Monday, August 29, 2011

100 Mile Diet: Installment 6

The Two-Weeks-In/Halfway-Through Meal Report

Hello everyone!

I hope your Monday is going well.

Today I wanted to give everyone a little update on how our 100 Mile Diet is going. At our events, many of you seemed to be interested in exactly what Erik and I were going to be eating, so I thought today I'd give you an account of our meals. You'll probably notice that they increase in complexity and overall ability-to-fill-you-stomach-ness. We're getting better...

You might also notice that I don't record lunches. For lunch, usually Erik will take leftovers (I'll take them too if there's enough), and I bring an assemblage of things to make a lunch (typically a piece of bread, some sticks of cheddar, fruit, sometimes a salad). I'm not going to write all of those out since it would take a while and be rather boring. I have had some amazing fruit salads for lunch, though, featuring peaches, plums, figs, and blackberries (all from within 30 miles).

Also, you'll notice breakfasts get repetitive. I've never been one to branch out a lot with my breakfast, so this is normal. Erik doesn't really eat breakfast. The only notable exceptions will be if we make a big brunch, which is really more lunch, and always delicious.

Okay, enough prelude. Sources are in parentheses!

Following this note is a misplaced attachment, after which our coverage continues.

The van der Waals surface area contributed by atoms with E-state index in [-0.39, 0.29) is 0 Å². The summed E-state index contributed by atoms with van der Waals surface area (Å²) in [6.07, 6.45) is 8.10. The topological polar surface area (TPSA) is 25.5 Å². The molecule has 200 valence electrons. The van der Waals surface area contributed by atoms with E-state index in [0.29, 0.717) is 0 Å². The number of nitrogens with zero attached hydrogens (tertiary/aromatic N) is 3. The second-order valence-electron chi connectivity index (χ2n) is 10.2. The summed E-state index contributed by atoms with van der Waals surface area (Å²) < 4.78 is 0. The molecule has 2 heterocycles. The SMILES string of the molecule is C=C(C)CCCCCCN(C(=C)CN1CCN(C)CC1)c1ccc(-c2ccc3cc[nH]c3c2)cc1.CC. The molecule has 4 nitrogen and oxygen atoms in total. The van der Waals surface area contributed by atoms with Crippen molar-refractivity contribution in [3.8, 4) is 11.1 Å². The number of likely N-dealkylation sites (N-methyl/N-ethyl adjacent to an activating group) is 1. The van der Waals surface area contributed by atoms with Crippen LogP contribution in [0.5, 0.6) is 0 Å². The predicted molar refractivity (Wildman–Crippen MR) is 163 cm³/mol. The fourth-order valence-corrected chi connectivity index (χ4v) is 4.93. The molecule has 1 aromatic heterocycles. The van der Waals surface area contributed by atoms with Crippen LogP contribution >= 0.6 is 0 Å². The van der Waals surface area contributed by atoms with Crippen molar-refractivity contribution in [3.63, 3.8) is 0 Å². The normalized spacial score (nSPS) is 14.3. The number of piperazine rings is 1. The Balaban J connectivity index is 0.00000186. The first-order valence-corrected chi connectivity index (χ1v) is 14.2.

Week One

...was a little rough. We ate a lot of yogurt and toast and eggs.

Monday August 15
B: yogurt (Nancy's) with berries (u-pick), honey (Heavenly Honey), and hazelnuts (Bernard's Farm)
D: lamb sausage (Yamhill), with sauteed greens and fried eggs (friends, friends, butter from Rose Valley)

Tuesday August 16
B: yogurt
D: fried eggs with green bean & basil salad (beans-Dayton, basil-Red Ridge [perk of working there], olive oil-Oregon Olive Mill, wine-Dundee, salt)

Wednesday August 17
B: yogurt, toast (bread-Nature Bake Oregon Grains)
D: green salad with homemade ranch dressing (greens-Dayton, turnips-Mac, yogurt, chives-my balcony, basil-Red Ridge), grilled cheese sandwich with tomato (bread, cheddar-Tillamook, tomatoes-Yamhill)

Thursday August 18
B: fried eggs on toast
D: big green salad with vinaigrette (greens, olive oil, wine [I've been using a dash of wine instead of vinegar in my salad dressings--works well!], salt), antipasti plate (salami-Olympia [not 100 mile, but close-ish and amazing], cheddar, tomatoes-Yamhill)

Friday August 19
B: yogurt with berries and hazelnuts
L*: smashed potatoes (spuds-our garden, butter-Mac), scrambled eggs, sauteed greens
D**: at work

*Erik came home for lunch that day
**I worked a wedding that night and ate not-100-mile food

Saturday August 20
B: yogurt and honey
D***: cowboy beans (beans-Mac, smoked hamhock-Carlton, tomatoes-Yamhill, honey, salt), green salad, mixed berry cobbler (berries-u-pick, flour-Willamette Seed & Grain, butter, salt)